Posts Tagged ‘President’s Export Council’

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President’s Export Council to Participate in Administration’s First Ever Fact-Finding Mission

September 11, 2014

Stefan M. Selig is the Under Secretary of Commerce for International Trade.

Stefan M. Selig

Stefan M. Selig

Yesterday, Secretary Pritzker and I announced that we will lead a high-level delegation on an economic fact-finding trip to Poland and Turkey later this month. I am excited to participate in the first PEC fact-finding mission for the Obama administration.

That delegation — members of the President’s Export Council (PEC) — is the principal advisory committee on international trade to the president. It includes both public officials and private sector leaders.

The private sector leadership that will participate during the trip represent many of the most successful and important companies doing business globally today. That includes the PEC vice chair, Ursula Burns, Chairman and CEO of Xerox Corporation.

CEOs and senior executives from Lockheed Martin, Marriott International, Archer Daniels Midland, Boeing, Dow Chemical, eBay, IBM, and Pfizer, among others, will also participate in the fact-finding mission.

With Poland as the sixth largest economy in the EU, and Turkey tripling its GDP per capita since 2002, the trade and investment opportunities are plenty and promising, particularly as they relate to economic growth for American businesses.

After exploring potential opportunities in these countries, the PEC will report its findings to President Obama later this year. This trip is also an occasion for both the administration and American businesses to expand its presence in the field of commercial diplomacy. Working together as partners, we are deepening U.S. economic ties and continue to strengthen our presence on the global stage.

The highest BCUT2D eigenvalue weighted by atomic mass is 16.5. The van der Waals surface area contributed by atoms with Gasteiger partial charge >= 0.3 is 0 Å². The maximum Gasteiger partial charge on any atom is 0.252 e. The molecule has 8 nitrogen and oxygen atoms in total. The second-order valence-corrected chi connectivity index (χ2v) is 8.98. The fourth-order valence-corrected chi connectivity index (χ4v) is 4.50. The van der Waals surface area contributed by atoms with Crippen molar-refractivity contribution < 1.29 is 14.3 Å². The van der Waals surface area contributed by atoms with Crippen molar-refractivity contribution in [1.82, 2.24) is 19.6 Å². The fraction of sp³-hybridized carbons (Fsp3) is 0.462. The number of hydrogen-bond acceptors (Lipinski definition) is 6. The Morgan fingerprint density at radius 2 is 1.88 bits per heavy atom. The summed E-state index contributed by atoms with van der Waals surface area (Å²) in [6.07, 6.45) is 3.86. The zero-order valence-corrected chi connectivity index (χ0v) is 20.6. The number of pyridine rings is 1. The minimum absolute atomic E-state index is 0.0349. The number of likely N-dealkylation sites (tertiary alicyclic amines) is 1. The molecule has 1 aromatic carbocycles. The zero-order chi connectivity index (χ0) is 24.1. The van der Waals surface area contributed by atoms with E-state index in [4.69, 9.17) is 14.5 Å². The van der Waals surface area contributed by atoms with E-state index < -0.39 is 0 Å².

In fact, one of the reasons I am excited to lead ITA at this moment in time, is because I believe we have a significant role in shaping international economic priorities.

We can drive commercial diplomacy to new heights.

From our Doing Business in Africa campaign, which helps facilitate business deals that result in trade-based development for the continent and jobs for the United States, to our Look South Initiative, which is designed to increase trade and investment with our neighbors to the south, or trade missions that promote clean, renewable energy throughout the world, the linkages between our trade and our diplomatic priorities is clearer than ever.

For more information about the PEC, its members, or history, visit http://trade.gov/pec. Stay tuned for our report to the president.

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Small Business Makes a Big Impact on Exports and Trade

May 11, 2012

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Nicole Y. Lamb-Hale is the Assistant Secretary for the Manufacturing and Services division within the International Trade Administration.

I was in recently in Chicago to participate in a small business roundtable with members of the President’s Export Council (PEC). We had some great views – from the offices of our host, PEC member Glenn Tilton, and from the nineteen small and medium-sized businesses that shared their exporting experiences and challenges with the panel. Exporting is an essential business tool, and we’ve seen that businesses that export generally have weathered the economic recession better than those that do not.  Ninety-five percent of the world’s potential consumers are outside the United States, so making the business decision to export can have a transformational effect on sales and growth. But exporting can seem complicated, especially for smaller firms. We heard about a lot of challenges, ranging from difficulty accessing financing; trouble finding skilled workers; and lack of information about foreign markets; to the high cost of establishing a physical presence in foreign countries.

This was important for the President’s Export Council members to hear, because they are in a position to help. The Council makes recommendations to the President for programs and policies that make it easier to export. More exports means more production, and more production means more jobs.